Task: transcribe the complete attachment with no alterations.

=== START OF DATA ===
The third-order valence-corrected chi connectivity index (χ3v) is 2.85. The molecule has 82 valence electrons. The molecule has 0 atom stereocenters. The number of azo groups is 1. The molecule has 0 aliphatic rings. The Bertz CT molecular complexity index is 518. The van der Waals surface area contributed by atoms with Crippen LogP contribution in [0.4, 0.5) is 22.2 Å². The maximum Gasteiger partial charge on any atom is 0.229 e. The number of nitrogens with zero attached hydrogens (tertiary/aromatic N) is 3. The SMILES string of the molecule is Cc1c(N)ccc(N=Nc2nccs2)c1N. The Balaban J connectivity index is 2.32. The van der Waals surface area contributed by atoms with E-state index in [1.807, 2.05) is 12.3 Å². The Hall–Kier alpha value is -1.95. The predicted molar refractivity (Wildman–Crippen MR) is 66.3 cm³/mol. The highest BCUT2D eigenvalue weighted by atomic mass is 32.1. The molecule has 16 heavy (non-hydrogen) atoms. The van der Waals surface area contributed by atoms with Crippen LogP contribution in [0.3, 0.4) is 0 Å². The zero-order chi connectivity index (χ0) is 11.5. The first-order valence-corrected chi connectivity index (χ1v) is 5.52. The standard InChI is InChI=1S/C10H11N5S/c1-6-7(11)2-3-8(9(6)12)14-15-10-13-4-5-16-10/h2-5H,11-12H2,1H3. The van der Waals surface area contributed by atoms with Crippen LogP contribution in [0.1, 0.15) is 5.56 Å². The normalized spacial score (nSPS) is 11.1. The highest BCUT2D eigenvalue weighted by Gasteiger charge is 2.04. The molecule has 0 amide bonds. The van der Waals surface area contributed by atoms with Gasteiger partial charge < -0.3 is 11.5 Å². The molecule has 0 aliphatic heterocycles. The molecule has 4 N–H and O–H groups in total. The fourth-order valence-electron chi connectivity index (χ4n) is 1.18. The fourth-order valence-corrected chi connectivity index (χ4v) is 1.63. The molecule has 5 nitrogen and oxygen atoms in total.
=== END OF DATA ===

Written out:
The third-order valence-corrected chi connectivity index (χ3v) is 2.85. The molecule has 82 valence electrons. The molecule has 0 atom stereocenters. The number of azo groups is 1. The molecule has 0 aliphatic rings. The Bertz CT molecular complexity index is 518. The van der Waals surface area contributed by atoms with Crippen LogP contribution in [0.4, 0.5) is 22.2 Å². The maximum Gasteiger partial charge on any atom is 0.229 e. The number of nitrogens with zero attached hydrogens (tertiary/aromatic N) is 3. The SMILES string of the molecule is Cc1c(N)ccc(N=Nc2nccs2)c1N. The Balaban J connectivity index is 2.32. The van der Waals surface area contributed by atoms with E-state index in [1.807, 2.05) is 12.3 Å². The Hall–Kier alpha value is -1.95. The predicted molar refractivity (Wildman–Crippen MR) is 66.3 cm³/mol. The highest BCUT2D eigenvalue weighted by atomic mass is 32.1. The molecule has 16 heavy (non-hydrogen) atoms. The van der Waals surface area contributed by atoms with Crippen LogP contribution in [0.3, 0.4) is 0 Å². The zero-order chi connectivity index (χ0) is 11.5. The first-order valence-corrected chi connectivity index (χ1v) is 5.52. The standard InChI is InChI=1S/C10H11N5S/c1-6-7(11)2-3-8(9(6)12)14-15-10-13-4-5-16-10/h2-5H,11-12H2,1H3. The van der Waals surface area contributed by atoms with Crippen LogP contribution in [0.1, 0.15) is 5.56 Å². The normalized spacial score (nSPS) is 11.1. The highest BCUT2D eigenvalue weighted by Gasteiger charge is 2.04. The molecule has 0 amide bonds. The van der Waals surface area contributed by atoms with Gasteiger partial charge < -0.3 is 11.5 Å². The molecule has 0 aliphatic heterocycles. The molecule has 4 N–H and O–H groups in total. The fourth-order valence-electron chi connectivity index (χ4n) is 1.18. The fourth-order valence-corrected chi connectivity index (χ4v) is 1.63. The molecule has 5 nitrogen and oxygen atoms in total.